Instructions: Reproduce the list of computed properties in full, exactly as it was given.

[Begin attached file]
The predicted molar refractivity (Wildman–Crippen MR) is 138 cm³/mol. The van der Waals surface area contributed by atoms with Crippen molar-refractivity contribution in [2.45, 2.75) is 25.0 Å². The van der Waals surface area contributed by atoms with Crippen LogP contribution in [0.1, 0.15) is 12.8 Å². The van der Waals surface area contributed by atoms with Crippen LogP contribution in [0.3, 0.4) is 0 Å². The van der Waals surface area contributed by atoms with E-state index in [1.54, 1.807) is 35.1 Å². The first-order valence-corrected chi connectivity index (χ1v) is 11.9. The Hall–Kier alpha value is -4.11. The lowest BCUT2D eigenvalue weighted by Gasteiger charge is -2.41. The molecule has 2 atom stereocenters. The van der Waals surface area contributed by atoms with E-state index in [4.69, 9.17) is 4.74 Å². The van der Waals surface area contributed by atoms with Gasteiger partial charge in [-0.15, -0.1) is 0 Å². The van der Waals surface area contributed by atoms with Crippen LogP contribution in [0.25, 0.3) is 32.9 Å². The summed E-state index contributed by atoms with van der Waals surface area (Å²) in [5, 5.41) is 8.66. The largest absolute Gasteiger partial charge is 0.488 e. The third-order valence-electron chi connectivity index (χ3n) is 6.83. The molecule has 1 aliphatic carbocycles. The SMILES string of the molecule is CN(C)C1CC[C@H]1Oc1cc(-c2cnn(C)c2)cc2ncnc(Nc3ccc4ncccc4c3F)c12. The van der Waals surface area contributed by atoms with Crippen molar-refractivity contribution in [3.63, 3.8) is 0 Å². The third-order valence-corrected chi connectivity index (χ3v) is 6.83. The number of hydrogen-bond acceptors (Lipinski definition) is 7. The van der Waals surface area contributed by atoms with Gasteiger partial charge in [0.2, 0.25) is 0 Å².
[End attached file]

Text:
The predicted molar refractivity (Wildman–Crippen MR) is 138 cm³/mol. The van der Waals surface area contributed by atoms with Crippen molar-refractivity contribution in [2.45, 2.75) is 25.0 Å². The van der Waals surface area contributed by atoms with Crippen LogP contribution in [0.1, 0.15) is 12.8 Å². The van der Waals surface area contributed by atoms with Crippen LogP contribution in [0.3, 0.4) is 0 Å². The van der Waals surface area contributed by atoms with E-state index in [1.54, 1.807) is 35.1 Å². The first-order valence-corrected chi connectivity index (χ1v) is 11.9. The Hall–Kier alpha value is -4.11. The lowest BCUT2D eigenvalue weighted by Gasteiger charge is -2.41. The molecule has 2 atom stereocenters. The van der Waals surface area contributed by atoms with E-state index in [4.69, 9.17) is 4.74 Å². The van der Waals surface area contributed by atoms with Gasteiger partial charge in [-0.15, -0.1) is 0 Å². The van der Waals surface area contributed by atoms with Crippen LogP contribution in [0.25, 0.3) is 32.9 Å². The summed E-state index contributed by atoms with van der Waals surface area (Å²) in [5, 5.41) is 8.66. The largest absolute Gasteiger partial charge is 0.488 e. The third-order valence-electron chi connectivity index (χ3n) is 6.83. The molecule has 1 aliphatic carbocycles. The SMILES string of the molecule is CN(C)C1CC[C@H]1Oc1cc(-c2cnn(C)c2)cc2ncnc(Nc3ccc4ncccc4c3F)c12. The van der Waals surface area contributed by atoms with Crippen molar-refractivity contribution in [3.63, 3.8) is 0 Å². The third-order valence-corrected chi connectivity index (χ3v) is 6.83. The number of hydrogen-bond acceptors (Lipinski definition) is 7. The van der Waals surface area contributed by atoms with Gasteiger partial charge in [0.2, 0.25) is 0 Å².